Next, you’ll say, but Edward J. Snowden is an American Citizen! They can’t assassinate him, can they? Well, they probably won’t, now that he has gone public. They can’t disappear him now, I think. But if you can justify obtaining and storing millions of private phone records, and killing alleged American terrorists abroad, why not kill someone who is just as much of a “threat” to national security?

Aside from the fact that it’s too late.

Just to repeat what I’ve been saying for a long long time: there is no “war” on terror and there never was. This is a lie.

It could only be true if it were possible to prove that there would ever be circumstances in which we did not have any attacks that could be labeled as “terrorist” and held as justification for “war”. If you go back 30, 40, 50 years, you will find that there never was such a time. (Read your history: the air plane hijackings, the bombing in Beirut, the first World Trade Center attack, the Oklahoma bombing, etc., etc.) Therefore, the government is essentially arguing that we are always at war, therefore, “extraordinary” measures are always justified. There fore they are not justified. Therefore, the government is building a police state.

During the entirety of the “troubles” in Ireland, Britain never enacted laws giving the government the powers it gave itself after 9/11. We’ve been hoaxed by authoritarian officials who will never not try to aggregate as much power and authority as a conscientious citizenry will allow it.

The question is, do we even have a “conscientious citizenry” any more? It appears that the government– especially the Bush/Cheney regime– has succeeded in frightening people into submission. The people should be ashamed of themselves.

The Sentinelese: Leave us Alone

The Sentinelese live on an island at the west-ward tip of the Great Andaman Archipelago, which is in the Bay of Bengal, due east from India. You do not want to visit this place.

They don’t want us and they won’t have us. It is rather shocking to read, in this day and age, that there is yet an aboriginal culture that resists homogenization. Homogenization? They don’t even want to get to know us. When a pair of fisherman inadvertently drifted into their waters, the Sentinelese killed them. A helicopter was sent to retrieve their bodies: the Sentinelese drove it off with bows and arrows. Go away. The bodies remain unrecovered.

I find the existence of the Sentinelese reassuring. I don’t like the thought of travelling to the most obscure, distant corner of the earth, slashing my way through dense jungle, climbing through volcanic rock and vale, only to come upon a native child wearing a Nike swoosh and listening to music on his headphones, watching survivor on his portable satellite TV. The Sentinelese, surprisingly, don’t want any contact with our culture. Even more surprising is the fact that India, which has nominal control over the islands, has chosen not to press the point. This is in utter defiance of the sad, long history of encounters between different cultures, one of which is powerful and rich. Usually, we want to kill and enslave them.

They tried. They left gifts of cocoanuts. The Sentinelse accepted the gifts and refused to act grateful.

It was when they killed the fishermen and drove off the helicopter that the Indian government decided it was best to leave them alone. I think they should get some kind of big international prize for this decision.

They don’t want our medicine, our appliances, our toys, not even our agriculture (they fish and harvest native fruits from trees). They don’t want us to enlighten or frighten or amuse or confuse them.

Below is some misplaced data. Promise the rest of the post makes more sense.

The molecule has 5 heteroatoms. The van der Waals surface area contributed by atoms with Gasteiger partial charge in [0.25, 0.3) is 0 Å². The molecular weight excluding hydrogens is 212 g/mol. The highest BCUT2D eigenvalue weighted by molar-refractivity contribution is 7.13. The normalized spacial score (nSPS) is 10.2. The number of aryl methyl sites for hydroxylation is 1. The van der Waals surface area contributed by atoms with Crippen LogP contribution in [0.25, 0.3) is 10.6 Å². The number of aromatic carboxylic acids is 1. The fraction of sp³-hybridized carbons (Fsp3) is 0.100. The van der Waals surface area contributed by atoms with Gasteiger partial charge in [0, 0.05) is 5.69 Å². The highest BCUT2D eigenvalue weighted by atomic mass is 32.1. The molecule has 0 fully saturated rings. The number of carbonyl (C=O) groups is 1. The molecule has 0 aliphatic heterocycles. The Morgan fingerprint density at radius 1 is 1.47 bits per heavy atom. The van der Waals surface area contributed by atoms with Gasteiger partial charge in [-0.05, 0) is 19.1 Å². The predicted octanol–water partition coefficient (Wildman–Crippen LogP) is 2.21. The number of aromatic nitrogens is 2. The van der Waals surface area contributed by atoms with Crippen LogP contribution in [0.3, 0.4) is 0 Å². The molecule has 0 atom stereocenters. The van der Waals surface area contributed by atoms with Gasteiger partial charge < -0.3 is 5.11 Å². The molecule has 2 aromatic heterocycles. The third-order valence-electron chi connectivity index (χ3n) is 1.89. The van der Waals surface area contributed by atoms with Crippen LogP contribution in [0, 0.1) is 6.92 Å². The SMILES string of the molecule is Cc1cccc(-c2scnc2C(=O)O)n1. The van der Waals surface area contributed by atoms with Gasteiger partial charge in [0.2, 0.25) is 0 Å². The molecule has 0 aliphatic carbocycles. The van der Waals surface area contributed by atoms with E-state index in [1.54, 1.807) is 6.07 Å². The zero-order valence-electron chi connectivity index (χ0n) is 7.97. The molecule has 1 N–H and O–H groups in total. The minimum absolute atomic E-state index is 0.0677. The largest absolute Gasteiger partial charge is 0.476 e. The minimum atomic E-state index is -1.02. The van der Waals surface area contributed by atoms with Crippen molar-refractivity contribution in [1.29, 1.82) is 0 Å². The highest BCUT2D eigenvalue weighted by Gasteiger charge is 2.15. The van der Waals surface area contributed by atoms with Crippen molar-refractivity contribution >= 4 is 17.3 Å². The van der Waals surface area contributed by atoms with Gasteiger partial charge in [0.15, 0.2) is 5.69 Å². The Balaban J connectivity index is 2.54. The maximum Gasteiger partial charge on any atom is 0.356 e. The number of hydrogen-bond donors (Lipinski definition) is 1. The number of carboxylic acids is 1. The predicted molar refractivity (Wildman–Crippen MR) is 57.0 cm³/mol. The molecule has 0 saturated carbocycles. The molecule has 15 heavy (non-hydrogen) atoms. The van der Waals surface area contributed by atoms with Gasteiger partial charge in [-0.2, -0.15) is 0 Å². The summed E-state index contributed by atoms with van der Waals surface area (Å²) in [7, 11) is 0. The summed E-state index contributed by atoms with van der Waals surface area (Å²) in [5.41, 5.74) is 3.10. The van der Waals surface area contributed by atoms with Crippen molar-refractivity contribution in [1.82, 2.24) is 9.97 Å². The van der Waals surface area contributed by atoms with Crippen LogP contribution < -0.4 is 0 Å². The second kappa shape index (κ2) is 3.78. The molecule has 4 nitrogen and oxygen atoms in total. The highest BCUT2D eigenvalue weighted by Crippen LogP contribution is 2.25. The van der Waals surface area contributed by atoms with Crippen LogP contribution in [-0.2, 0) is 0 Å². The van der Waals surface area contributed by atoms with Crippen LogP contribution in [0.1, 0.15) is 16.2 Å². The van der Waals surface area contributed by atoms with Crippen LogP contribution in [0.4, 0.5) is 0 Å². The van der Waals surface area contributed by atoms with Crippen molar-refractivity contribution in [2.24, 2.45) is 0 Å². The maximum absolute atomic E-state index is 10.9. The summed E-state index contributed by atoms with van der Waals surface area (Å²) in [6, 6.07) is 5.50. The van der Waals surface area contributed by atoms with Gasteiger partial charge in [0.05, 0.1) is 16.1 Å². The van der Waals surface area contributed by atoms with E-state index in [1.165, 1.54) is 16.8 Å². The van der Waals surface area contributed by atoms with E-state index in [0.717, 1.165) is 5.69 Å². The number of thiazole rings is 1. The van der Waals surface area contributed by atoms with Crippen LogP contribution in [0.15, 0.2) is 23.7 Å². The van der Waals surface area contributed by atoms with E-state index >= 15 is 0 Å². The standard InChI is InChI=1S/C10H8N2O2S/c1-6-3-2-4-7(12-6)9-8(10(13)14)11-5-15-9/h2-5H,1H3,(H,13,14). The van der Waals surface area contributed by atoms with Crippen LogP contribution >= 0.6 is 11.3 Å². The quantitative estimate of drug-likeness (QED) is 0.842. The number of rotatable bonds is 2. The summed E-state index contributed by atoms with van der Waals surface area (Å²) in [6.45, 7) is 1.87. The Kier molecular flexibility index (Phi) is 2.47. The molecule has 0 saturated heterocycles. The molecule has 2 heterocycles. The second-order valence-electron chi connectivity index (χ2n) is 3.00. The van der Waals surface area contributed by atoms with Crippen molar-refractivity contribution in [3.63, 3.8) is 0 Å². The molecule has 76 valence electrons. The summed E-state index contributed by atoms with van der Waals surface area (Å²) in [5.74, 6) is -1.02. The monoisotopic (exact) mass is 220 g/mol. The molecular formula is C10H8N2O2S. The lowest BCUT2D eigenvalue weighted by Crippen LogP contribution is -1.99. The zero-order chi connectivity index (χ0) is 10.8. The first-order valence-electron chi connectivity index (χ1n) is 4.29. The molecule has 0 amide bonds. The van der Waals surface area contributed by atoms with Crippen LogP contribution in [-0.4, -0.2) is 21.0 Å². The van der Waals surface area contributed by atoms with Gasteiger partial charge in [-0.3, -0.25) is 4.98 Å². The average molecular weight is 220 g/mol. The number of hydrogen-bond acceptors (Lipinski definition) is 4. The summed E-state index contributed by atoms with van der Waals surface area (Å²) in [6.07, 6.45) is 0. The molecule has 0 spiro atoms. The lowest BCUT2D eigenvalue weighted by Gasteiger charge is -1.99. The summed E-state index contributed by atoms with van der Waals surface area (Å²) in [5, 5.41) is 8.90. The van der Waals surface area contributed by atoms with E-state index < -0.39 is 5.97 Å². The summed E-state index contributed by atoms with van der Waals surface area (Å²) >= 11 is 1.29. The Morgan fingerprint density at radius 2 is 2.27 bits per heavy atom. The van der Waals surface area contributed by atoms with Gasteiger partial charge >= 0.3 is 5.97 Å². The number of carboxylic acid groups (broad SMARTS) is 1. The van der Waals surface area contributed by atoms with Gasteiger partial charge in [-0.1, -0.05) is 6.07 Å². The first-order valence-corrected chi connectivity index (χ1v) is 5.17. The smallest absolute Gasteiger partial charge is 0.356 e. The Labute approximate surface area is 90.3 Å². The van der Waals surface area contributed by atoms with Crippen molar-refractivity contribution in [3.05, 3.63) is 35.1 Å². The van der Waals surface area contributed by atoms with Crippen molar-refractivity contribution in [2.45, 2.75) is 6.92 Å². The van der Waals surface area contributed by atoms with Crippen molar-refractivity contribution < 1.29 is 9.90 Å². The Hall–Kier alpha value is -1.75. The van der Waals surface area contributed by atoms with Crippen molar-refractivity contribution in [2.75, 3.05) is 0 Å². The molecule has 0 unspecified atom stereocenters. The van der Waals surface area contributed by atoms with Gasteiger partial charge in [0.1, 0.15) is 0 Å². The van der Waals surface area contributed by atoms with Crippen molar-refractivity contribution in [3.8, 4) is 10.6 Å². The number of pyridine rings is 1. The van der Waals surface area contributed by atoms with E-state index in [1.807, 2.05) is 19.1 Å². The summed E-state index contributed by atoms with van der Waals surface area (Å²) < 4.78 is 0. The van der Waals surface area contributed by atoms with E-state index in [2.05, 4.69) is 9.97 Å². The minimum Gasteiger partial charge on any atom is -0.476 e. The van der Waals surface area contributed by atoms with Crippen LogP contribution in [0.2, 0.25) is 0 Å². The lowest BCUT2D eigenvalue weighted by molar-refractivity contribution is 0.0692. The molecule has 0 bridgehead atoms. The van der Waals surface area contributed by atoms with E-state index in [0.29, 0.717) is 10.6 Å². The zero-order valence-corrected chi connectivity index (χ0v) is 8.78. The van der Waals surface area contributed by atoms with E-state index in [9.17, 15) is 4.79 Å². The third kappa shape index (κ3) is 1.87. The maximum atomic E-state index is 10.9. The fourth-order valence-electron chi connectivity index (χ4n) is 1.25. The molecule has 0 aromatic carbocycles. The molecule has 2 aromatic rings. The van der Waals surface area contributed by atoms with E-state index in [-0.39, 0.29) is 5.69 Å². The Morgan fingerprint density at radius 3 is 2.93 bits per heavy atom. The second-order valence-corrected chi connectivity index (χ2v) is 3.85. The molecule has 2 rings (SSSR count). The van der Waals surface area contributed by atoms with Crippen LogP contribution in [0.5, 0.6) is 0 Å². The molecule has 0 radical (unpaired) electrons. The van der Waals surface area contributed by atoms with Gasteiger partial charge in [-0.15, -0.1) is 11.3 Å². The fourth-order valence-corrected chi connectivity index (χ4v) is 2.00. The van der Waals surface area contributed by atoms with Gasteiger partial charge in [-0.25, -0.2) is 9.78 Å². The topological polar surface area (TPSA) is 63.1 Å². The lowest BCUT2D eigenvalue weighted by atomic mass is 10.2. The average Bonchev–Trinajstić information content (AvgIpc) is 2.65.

They want to be left in peace.

Spam Spam Spam Spam

I am deluged with 10-20 spam a day. I hate spam with a passion. It clutters up my electronic mailbox the way analog spam clutters up my real mail-box– and wastes my time. My first act, when reading my e-mail, is to delete, delete, delete.

The worst thing about spam is that these people are annoying you at your expense. They are quite literally parasites. You pay for your e-mail account, and you pay for the cost of accessing the internet. For some people in Europe, who actually pay by the minute, spam can actually be quite costly.

The solution is real simple– if someone would step in and require it. Every major e-mail program should be required to install a default filter. The filter simply rejects all spam. How will it know what spam is? All companies using email for advertising will be required to clearly mark spam with a couple of bytes in the header of each message.

Now wait a minute– we’re talking about the internet here. The government can’t even stop people from downloading “The Matrix” in DivX;) format from some server in Russia. How is it going to shut down spammers who don’t use the required bytes in their headers?

Well, if they think they can shut down the illegal copying of music files by shutting down Napster, they certainly ought to give it a try.

On the other hand, if they realize that shutting down Napster is a gesture that is utterly devoid of the slightest possible real impact on the downloading of pirated music… they ought to simply admit it and get on with things.

The truth is, they could do it. It would be quite simple. Every ISP in the country would be required to install filters to prevent spam from getting through. Foreign ISPs that allow spam through should be blocked from transmitting to or receiving from North American or European ISPs.

A better solution, a more refined version of this: require all ISP’s to acquire certification from an authoritative body. This body only grants the certification to known, reputable ISP’s who agree to abide by a code of ethics which prohibits, of course, spam.

When a mail is sent by this ISP, it includes code in it’s headers indicating that it is certified: the mail is accepted. It should work like public/private key encryption.

Consumers can be offered the option of signing on with certified ISPs and can then acquire mail programs that filter any mail that does not come from a certified ISP.

If someone really wants to connect to the unfiltered internet, so be it: allow it. But the rest of us can benefit from some controls.